While CBD is generally considered safe, there is very little research on its effects during pregnancy. The few studies that have been conducted have shown mixed results, with some indicating potential risks and others finding no adverse effects.
As a result, the FDA strongly advises against the use of CBD during pregnancy or while breastfeeding. THC, the main psychoactive compound in cannabis, is also present in small quantities in CBD products.
For this reason, pregnant women are advised to avoid all CBD products, even those that claim to be THC-free. While marijuana use is common among pregnant women, it is important to remember that it too can have potentially harmful effects on both mother and child.
If you are pregnant or breastfeeding, the safest option is to avoid using any cannabis products altogether.
What are the Risks of Using Cannabis to Treat Morning Sickness?
There are a few risks to be aware of if you are considering using cannabis to treat morning sickness.
May interact with other medications: One of the most significant risks associated with using cannabis is that it may interact with other medications you are taking. Many women may be taking medications for different reasons during pregnancy. Some of these medications may interact with cannabis, which could potentially be harmful to both you and your baby. This may also include over-the-counter medications, such as vitamins, minerals, and herbal supplements.
May increase the risk of accidents or injuries: Some strains of cannabis have been known to cause drowsiness and impaired motor skills in some people. If you decide to use it to treat your morning sickness, start with low doses and avoid driving or getting into situations that require balance or coordination. One slip could cause serious harm to you or your baby.
May cause anxiety or paranoia: Some people may experience anxiety or paranoia when using cannabis. This is more likely to occur if you are new to using cannabis, if you use a high-potency strain, or if you consume it in a public place. If you do experience anxiety or paranoia, try to find a quiet, safe place to relax until the feelings subside. You may also want to avoid using cannabis in social situations until you feel more comfortable with it.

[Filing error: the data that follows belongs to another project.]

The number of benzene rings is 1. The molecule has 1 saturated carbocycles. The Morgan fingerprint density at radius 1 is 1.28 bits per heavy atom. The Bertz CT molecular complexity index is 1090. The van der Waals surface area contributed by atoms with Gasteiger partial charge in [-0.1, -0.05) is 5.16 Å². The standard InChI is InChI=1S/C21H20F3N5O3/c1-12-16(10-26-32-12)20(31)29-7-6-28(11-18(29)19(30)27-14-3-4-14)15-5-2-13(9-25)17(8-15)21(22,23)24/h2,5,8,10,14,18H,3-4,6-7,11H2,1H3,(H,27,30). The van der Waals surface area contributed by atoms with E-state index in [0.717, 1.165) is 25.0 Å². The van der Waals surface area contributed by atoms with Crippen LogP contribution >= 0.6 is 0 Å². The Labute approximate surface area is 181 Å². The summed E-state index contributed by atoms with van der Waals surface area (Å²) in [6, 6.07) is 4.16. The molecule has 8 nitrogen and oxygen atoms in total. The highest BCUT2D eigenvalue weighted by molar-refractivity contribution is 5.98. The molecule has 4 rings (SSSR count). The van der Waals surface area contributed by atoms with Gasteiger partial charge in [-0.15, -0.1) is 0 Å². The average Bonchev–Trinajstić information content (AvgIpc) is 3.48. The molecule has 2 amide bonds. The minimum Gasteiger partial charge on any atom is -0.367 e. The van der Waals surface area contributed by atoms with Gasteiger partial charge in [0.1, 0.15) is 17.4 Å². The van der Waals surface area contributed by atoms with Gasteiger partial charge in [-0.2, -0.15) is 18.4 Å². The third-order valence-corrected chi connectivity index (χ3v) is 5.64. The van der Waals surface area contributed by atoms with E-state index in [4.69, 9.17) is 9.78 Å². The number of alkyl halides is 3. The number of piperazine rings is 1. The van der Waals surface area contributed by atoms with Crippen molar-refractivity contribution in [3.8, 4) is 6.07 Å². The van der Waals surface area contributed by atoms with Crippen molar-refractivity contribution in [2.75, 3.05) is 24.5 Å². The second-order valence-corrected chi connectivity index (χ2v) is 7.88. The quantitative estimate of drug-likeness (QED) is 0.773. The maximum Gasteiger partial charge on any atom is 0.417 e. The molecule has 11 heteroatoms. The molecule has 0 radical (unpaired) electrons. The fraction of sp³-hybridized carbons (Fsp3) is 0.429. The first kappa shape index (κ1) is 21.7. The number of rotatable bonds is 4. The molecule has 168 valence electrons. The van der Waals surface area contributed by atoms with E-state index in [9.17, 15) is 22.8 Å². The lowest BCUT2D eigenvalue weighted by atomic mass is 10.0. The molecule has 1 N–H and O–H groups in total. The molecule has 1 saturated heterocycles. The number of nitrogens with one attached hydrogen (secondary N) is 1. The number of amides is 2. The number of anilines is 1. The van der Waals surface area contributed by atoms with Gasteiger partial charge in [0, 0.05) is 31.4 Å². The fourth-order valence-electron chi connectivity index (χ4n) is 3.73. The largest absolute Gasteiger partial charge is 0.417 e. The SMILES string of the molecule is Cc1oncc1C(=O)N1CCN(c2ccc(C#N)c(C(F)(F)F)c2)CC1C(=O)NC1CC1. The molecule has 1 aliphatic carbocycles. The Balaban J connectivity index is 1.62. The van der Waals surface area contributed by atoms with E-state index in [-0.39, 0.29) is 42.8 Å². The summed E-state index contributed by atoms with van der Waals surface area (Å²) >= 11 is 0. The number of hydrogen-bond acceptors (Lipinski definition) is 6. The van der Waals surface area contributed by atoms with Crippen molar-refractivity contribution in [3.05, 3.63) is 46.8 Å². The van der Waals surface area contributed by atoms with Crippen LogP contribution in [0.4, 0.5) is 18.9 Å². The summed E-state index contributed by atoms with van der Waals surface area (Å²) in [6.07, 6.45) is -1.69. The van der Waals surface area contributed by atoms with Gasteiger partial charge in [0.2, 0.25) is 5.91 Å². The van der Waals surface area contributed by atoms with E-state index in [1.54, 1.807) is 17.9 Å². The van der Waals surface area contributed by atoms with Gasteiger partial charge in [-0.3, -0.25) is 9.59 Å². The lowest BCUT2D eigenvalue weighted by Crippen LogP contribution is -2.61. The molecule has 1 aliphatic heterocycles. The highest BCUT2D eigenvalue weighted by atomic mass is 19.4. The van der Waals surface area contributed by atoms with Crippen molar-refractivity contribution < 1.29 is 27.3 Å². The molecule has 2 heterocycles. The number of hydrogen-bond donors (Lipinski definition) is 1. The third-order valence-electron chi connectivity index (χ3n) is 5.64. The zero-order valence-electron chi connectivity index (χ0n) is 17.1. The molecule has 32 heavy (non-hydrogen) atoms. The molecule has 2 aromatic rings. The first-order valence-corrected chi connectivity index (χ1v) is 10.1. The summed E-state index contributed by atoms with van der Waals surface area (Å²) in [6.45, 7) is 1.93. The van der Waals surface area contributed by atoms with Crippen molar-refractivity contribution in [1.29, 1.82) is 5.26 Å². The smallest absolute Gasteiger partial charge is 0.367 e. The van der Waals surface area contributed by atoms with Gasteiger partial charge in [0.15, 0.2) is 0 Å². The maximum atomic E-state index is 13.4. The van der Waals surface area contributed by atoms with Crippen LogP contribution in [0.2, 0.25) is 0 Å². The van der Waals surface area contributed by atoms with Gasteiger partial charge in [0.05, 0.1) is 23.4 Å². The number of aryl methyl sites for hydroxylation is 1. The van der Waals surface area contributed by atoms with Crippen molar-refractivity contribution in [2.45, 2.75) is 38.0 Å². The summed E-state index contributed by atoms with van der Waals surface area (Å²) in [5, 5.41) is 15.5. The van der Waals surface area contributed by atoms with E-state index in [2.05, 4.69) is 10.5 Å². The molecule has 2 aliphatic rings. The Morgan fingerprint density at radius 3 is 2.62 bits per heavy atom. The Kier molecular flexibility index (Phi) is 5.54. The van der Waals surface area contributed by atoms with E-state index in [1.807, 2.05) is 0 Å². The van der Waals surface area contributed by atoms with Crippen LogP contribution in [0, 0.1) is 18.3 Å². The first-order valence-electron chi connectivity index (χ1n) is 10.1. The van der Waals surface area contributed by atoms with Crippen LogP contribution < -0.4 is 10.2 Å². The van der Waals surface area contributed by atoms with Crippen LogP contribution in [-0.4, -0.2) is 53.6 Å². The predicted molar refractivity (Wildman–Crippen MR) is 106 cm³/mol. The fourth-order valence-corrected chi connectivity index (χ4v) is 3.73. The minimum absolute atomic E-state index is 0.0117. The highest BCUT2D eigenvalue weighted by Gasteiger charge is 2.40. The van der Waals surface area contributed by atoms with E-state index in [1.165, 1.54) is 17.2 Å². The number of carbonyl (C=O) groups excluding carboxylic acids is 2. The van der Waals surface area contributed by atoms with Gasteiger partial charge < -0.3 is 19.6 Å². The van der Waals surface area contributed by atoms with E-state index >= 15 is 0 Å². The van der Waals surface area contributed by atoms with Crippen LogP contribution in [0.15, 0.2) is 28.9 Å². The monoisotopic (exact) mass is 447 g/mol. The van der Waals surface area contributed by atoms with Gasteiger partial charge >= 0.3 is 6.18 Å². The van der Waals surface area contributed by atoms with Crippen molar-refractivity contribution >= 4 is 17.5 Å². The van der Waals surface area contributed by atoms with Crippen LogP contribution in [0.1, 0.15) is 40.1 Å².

May worsen morning sickness: Cannabis has been used for centuries to treat nausea and vomiting. However, morning sickness is due to a complex combination of hormone levels and other factors. In some cases, using cannabis may actually worsen morning sickness instead of relieving it. If you find that your morning sickness gets worse after using cannabis, stop using it and speak with your doctor.
May affect the developing baby: There’s very little research on the effects of cannabis on a developing baby. Some studies have shown little to no short-term effects on the development of babies exposed to cannabis in utero. However, more research is needed to understand the long-term effects of cannabis on a developing baby.
Cannabis has been used to treat nausea and vomiting for centuries. Some studies have suggested that it may be effective in treating morning sickness. However, more research is needed to understand the potential risks and benefits of using cannabis during pregnancy.
Before using cannabis to treat morning sickness, speak with your doctor to ensure it is safe for you to do so. Start with low doses and be aware of the potential risks, such as interaction with other medications, accidents or injuries, anxiety or paranoia, and worsening morning sickness. If you experience any negative effects after using cannabis, stop using it and speak with your doctor.